An article in Sunday's Star provided a surprising revelation about the City of Tucson Pension fund...too bad the reporter never made the connection.
Tucson's dilemma: Is making a political statement by not investing its pension assets in Iran worth the potential $2.8 million hit taxpayers would take to finance it? That's the question the City Council will face this fall as it considers divesting itself of any fund that has any connection to Iran's energy industry.
First, the premise of the story is essentially meaningless. Tucson invests it's pension in a fund that has a tiny stake in a French company that has some investments in Iran. That's garage fire journalism.
Second, the story is fundamentally flawed because the reporter makes the obvious mistake of assuming that the funds will earn the same amount this year as they did last year. His argument is essentially "the fund that invests in Iran made 19% last year and the other fund made 12% last year, so if we move $54 million from one fund to the other, it will cost $2.8 million." Anyone with a basic understanding of investments will know that past performance is no guarantee of future returns. After all, if the first fund is so good, why not put all the money in it.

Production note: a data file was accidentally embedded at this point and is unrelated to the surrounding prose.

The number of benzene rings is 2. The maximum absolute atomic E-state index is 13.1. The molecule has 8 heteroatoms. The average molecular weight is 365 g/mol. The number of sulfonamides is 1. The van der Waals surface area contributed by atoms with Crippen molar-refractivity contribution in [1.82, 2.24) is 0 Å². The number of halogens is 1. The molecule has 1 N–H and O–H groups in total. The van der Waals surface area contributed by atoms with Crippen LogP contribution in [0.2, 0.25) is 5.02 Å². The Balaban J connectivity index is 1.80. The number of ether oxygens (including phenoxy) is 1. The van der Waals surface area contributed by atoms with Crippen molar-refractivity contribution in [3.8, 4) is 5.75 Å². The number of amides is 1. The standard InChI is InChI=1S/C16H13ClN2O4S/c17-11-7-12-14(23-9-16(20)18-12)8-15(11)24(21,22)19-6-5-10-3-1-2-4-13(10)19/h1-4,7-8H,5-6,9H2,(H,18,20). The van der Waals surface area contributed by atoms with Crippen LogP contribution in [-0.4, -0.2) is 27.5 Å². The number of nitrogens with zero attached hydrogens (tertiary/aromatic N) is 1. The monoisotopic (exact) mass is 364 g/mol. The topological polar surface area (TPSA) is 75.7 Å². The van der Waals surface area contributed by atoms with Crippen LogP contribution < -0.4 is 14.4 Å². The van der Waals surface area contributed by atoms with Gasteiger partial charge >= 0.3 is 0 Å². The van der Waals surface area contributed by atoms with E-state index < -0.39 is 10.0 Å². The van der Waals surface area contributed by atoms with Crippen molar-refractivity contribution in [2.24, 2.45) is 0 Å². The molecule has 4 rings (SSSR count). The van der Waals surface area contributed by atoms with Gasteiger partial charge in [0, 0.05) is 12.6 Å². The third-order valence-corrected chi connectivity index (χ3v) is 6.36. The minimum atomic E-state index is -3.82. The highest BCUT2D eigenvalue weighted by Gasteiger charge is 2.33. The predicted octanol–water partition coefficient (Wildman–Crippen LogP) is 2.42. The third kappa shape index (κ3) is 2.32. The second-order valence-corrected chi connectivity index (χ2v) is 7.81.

So the entire point of the article is based on a rather silly mistake. But more importantly, the reporter missed the real story.
Why is the city of Tucson placing substantial portions of its pension investments into high risk international equity funds? The article points out that the city has $108 million split between Julius Baer International Equity Fund and Causeway Capital Management fund.
The Reporter is concerned that the city will lose $2.8 million if it switches out of the Julius Baer fund, but a little research would have shown that the city's investment in that fund lost over $6 million over the LAST MONTH!
Tucson has also invested in corporate bonds and has $47 million in real estate exposure. How safe are those investments?